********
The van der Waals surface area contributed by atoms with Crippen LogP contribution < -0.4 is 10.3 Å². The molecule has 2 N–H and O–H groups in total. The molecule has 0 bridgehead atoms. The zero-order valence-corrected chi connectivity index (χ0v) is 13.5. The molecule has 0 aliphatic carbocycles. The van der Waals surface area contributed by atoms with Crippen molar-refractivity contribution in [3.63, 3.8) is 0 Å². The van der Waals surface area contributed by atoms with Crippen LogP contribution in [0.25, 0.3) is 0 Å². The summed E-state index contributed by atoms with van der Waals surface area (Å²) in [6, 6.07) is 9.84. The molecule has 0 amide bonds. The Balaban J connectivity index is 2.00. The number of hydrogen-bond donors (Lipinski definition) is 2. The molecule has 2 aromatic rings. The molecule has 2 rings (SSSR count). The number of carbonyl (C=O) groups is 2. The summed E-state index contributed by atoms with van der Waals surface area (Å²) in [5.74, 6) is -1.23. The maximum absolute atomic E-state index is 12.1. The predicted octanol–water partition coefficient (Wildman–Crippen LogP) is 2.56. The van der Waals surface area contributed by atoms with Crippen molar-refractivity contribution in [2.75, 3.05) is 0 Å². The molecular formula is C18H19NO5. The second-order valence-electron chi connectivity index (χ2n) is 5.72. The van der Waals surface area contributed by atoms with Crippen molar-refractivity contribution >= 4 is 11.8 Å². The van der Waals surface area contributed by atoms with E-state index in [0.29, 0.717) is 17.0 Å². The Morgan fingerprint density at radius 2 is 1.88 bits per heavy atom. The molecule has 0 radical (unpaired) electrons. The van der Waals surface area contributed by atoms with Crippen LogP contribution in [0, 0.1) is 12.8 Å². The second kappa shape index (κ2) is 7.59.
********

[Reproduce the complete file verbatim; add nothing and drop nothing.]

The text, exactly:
The van der Waals surface area contributed by atoms with Crippen LogP contribution < -0.4 is 10.3 Å². The molecule has 2 N–H and O–H groups in total. The molecule has 0 bridgehead atoms. The zero-order valence-corrected chi connectivity index (χ0v) is 13.5. The molecule has 0 aliphatic carbocycles. The van der Waals surface area contributed by atoms with Crippen molar-refractivity contribution in [3.63, 3.8) is 0 Å². The van der Waals surface area contributed by atoms with Crippen LogP contribution in [0.25, 0.3) is 0 Å². The summed E-state index contributed by atoms with van der Waals surface area (Å²) in [6, 6.07) is 9.84. The molecule has 0 amide bonds. The Balaban J connectivity index is 2.00. The number of hydrogen-bond donors (Lipinski definition) is 2. The molecule has 2 aromatic rings. The molecule has 2 rings (SSSR count). The number of carbonyl (C=O) groups is 2. The summed E-state index contributed by atoms with van der Waals surface area (Å²) in [5.74, 6) is -1.23. The maximum absolute atomic E-state index is 12.1. The predicted octanol–water partition coefficient (Wildman–Crippen LogP) is 2.56. The van der Waals surface area contributed by atoms with Crippen molar-refractivity contribution in [2.75, 3.05) is 0 Å². The molecular formula is C18H19NO5. The second-order valence-electron chi connectivity index (χ2n) is 5.72. The van der Waals surface area contributed by atoms with Crippen molar-refractivity contribution >= 4 is 11.8 Å². The van der Waals surface area contributed by atoms with E-state index in [0.29, 0.717) is 17.0 Å². The Morgan fingerprint density at radius 2 is 1.88 bits per heavy atom. The molecule has 0 radical (unpaired) electrons. The van der Waals surface area contributed by atoms with Crippen LogP contribution in [0, 0.1) is 12.8 Å². The second kappa shape index (κ2) is 7.59.